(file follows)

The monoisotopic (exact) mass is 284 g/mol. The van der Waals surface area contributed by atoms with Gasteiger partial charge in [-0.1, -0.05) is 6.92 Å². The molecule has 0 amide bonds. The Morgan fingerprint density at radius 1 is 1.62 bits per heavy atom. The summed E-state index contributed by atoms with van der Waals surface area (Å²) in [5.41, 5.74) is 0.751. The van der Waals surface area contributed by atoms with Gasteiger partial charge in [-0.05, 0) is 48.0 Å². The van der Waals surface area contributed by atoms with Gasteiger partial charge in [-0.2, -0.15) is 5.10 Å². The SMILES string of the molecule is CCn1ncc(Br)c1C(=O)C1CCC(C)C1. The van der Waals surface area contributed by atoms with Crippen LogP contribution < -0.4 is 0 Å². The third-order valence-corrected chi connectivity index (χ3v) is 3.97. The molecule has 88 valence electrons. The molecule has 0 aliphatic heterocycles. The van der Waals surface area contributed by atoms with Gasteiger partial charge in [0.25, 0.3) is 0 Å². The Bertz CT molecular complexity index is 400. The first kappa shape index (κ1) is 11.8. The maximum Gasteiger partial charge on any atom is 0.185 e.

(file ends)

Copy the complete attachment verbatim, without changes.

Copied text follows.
The monoisotopic (exact) mass is 284 g/mol. The van der Waals surface area contributed by atoms with Gasteiger partial charge in [-0.1, -0.05) is 6.92 Å². The molecule has 0 amide bonds. The Morgan fingerprint density at radius 1 is 1.62 bits per heavy atom. The summed E-state index contributed by atoms with van der Waals surface area (Å²) in [5.41, 5.74) is 0.751. The van der Waals surface area contributed by atoms with Gasteiger partial charge in [-0.05, 0) is 48.0 Å². The van der Waals surface area contributed by atoms with Gasteiger partial charge in [-0.2, -0.15) is 5.10 Å². The SMILES string of the molecule is CCn1ncc(Br)c1C(=O)C1CCC(C)C1. The van der Waals surface area contributed by atoms with Crippen LogP contribution < -0.4 is 0 Å². The third-order valence-corrected chi connectivity index (χ3v) is 3.97. The molecule has 88 valence electrons. The molecule has 0 aliphatic heterocycles. The van der Waals surface area contributed by atoms with Gasteiger partial charge in [0.25, 0.3) is 0 Å². The Bertz CT molecular complexity index is 400. The first kappa shape index (κ1) is 11.8. The maximum Gasteiger partial charge on any atom is 0.185 e.